The film questions the legitimacy of the rights of manufactured consciousness and what it means to be human. The replicants struggle with emotions and physiological issues, similar to the situations of ‘normal’ humans. The film thus questions the moral impetus to hunt rogue replicants while they closely mimic human experiences and have a consciousness. Additionally, the film shows the continued treatment of replicants as products and machines despite indicating that their consciousness is almost indistinguishable from that of an average human (Scott). There is evident corporate power in the film, where Tyrell Corp can manufacture artificial humans and call for their execution.
Neoliberal sentiments tend to emphasize aspects that accentuate the core of corporate empowerment. Hathaway (315) highlights four core neoliberal policies: free markets, deregulation, free trade, and non-intervention. Additionally, free markets encourage capitalists to take advantage of opportunities in various regions and thus increase their profit margins. Hathaway (315) posits that the neoliberal movement in the 1980s prompted the globalization of corporations as governments deregulated their markets, allowing for regional integration.
The Tyrell Corporation in the “Blade Runner” film can manufacture humans and authorize their decommissioning. The complete control exercised by the corporation over the replicants implies that it potentially dictates the existence of a race of conscious beings. The visual representation of Los Angeles in 2019 shows a dystopic world where the Earth’s inhabitants reside in a polluted environment with minimal vegetation (Scott). The city sports skyscrapers dotted with graphic holograms as marketing features for various corporations. The continuous exploitation of economics and the environment by corporations creates the dystopic future envisioned by the film.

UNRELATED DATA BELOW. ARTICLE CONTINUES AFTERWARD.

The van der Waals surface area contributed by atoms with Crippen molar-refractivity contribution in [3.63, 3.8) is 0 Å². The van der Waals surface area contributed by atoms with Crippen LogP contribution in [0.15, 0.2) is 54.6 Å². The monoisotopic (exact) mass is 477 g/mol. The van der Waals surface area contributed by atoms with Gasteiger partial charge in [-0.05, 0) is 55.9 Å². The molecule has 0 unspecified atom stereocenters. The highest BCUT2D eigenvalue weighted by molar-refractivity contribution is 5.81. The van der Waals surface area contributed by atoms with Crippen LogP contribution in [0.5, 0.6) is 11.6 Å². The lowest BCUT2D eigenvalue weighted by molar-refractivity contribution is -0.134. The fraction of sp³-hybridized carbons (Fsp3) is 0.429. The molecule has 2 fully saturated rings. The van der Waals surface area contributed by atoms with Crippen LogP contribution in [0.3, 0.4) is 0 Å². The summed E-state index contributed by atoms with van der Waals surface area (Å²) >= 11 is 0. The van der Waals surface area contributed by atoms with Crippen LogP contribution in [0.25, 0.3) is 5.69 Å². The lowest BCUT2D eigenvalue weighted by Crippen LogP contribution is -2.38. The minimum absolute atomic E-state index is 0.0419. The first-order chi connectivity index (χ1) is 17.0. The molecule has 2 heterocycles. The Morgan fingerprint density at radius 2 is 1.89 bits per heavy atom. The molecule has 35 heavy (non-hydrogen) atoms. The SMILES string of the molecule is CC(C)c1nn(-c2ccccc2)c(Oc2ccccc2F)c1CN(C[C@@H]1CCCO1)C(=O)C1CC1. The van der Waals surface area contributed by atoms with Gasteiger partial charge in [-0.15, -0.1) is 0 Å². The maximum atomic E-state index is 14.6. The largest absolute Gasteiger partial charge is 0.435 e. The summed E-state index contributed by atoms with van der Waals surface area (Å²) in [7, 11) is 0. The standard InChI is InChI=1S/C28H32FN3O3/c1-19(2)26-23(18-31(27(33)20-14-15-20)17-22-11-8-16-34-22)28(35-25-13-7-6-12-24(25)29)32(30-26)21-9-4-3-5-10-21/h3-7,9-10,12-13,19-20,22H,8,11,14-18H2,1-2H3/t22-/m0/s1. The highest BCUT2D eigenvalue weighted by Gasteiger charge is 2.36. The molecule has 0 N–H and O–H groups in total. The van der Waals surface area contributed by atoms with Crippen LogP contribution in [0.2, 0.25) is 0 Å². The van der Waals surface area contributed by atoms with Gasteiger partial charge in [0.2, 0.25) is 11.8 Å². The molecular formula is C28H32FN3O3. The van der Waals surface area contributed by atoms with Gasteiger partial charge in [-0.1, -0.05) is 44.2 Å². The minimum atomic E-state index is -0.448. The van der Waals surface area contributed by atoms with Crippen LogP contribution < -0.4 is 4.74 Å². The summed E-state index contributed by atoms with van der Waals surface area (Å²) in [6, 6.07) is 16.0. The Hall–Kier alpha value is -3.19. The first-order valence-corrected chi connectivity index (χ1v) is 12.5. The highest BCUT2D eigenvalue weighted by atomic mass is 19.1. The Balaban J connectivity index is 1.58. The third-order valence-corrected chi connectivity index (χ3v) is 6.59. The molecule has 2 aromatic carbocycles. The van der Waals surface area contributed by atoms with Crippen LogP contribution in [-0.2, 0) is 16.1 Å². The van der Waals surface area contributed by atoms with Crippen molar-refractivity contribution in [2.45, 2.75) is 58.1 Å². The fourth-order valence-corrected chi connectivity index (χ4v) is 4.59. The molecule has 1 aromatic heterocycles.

The novel, similar to “Blade Runner”, questions the nature of human consciousness since “Neuromancer” and Wintermute both explore the nature of their existence and the formation of stable personalities. Alternatively, “Neuromancer” highlights neoliberal ideals where the digital revolution allows humans and AI to interact in the virtual space. The deregulated virtual space creates the conditions for making a super-intelligent AI capable of affecting the lives of humans. Deregulation in cyber space allows the creation of a super-intelligent AI consciousness that, in turn, affects human experience.
In both the film and novel, neoliberal corporate power seems to allow corporations to toe the line between creating artificial consciousness and playing the role of creator. Corporate power is apparent in both pieces of literature, prompted by the underlying neoliberal elements of globalization, deregulation, and non-intervention. However, both literary pieces imply that despite the creation of artificial consciousness by corporations or humans, neither can dictate the limitations of consciousness.
Gibson, William. Neuromancer. HarperCollins, 2001.
Hathaway, Terry. “Neoliberalism as Corporate Power.” Competition & Change, vol. 24, no. 3-4, 2020, pp. 315–337.
Scott, Ridley, director. Blade Runner, Warner Bros., 1982.